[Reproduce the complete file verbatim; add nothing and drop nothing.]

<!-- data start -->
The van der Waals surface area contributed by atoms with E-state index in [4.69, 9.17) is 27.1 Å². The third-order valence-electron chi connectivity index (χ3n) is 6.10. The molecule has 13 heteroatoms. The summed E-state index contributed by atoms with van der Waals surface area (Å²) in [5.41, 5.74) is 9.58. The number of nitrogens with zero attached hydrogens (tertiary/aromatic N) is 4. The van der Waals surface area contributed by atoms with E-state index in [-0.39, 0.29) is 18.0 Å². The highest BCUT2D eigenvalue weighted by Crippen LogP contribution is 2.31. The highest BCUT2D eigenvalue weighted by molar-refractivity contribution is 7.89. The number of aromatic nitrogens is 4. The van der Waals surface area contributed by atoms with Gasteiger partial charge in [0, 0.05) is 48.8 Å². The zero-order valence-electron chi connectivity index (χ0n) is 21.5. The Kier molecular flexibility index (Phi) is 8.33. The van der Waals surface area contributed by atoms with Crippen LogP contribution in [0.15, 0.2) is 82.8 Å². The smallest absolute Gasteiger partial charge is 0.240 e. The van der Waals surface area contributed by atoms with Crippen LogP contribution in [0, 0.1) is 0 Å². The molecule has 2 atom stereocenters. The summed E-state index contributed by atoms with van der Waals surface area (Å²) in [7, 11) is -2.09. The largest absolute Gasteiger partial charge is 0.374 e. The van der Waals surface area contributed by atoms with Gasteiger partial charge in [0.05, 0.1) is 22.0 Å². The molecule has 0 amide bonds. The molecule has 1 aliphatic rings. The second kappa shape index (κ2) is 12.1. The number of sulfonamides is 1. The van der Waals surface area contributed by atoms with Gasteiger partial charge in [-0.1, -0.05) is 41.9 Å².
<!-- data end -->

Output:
The van der Waals surface area contributed by atoms with E-state index in [4.69, 9.17) is 27.1 Å². The third-order valence-electron chi connectivity index (χ3n) is 6.10. The molecule has 13 heteroatoms. The summed E-state index contributed by atoms with van der Waals surface area (Å²) in [5.41, 5.74) is 9.58. The number of nitrogens with zero attached hydrogens (tertiary/aromatic N) is 4. The van der Waals surface area contributed by atoms with E-state index in [-0.39, 0.29) is 18.0 Å². The highest BCUT2D eigenvalue weighted by Crippen LogP contribution is 2.31. The highest BCUT2D eigenvalue weighted by molar-refractivity contribution is 7.89. The number of aromatic nitrogens is 4. The van der Waals surface area contributed by atoms with Gasteiger partial charge in [0, 0.05) is 48.8 Å². The zero-order valence-electron chi connectivity index (χ0n) is 21.5. The Kier molecular flexibility index (Phi) is 8.33. The van der Waals surface area contributed by atoms with Crippen LogP contribution in [0.15, 0.2) is 82.8 Å². The smallest absolute Gasteiger partial charge is 0.240 e. The van der Waals surface area contributed by atoms with Crippen LogP contribution in [0, 0.1) is 0 Å². The molecule has 2 atom stereocenters. The summed E-state index contributed by atoms with van der Waals surface area (Å²) in [7, 11) is -2.09. The largest absolute Gasteiger partial charge is 0.374 e. The van der Waals surface area contributed by atoms with Gasteiger partial charge in [0.05, 0.1) is 22.0 Å². The molecule has 0 amide bonds. The molecule has 1 aliphatic rings. The second kappa shape index (κ2) is 12.1. The number of sulfonamides is 1. The van der Waals surface area contributed by atoms with Gasteiger partial charge in [-0.1, -0.05) is 41.9 Å².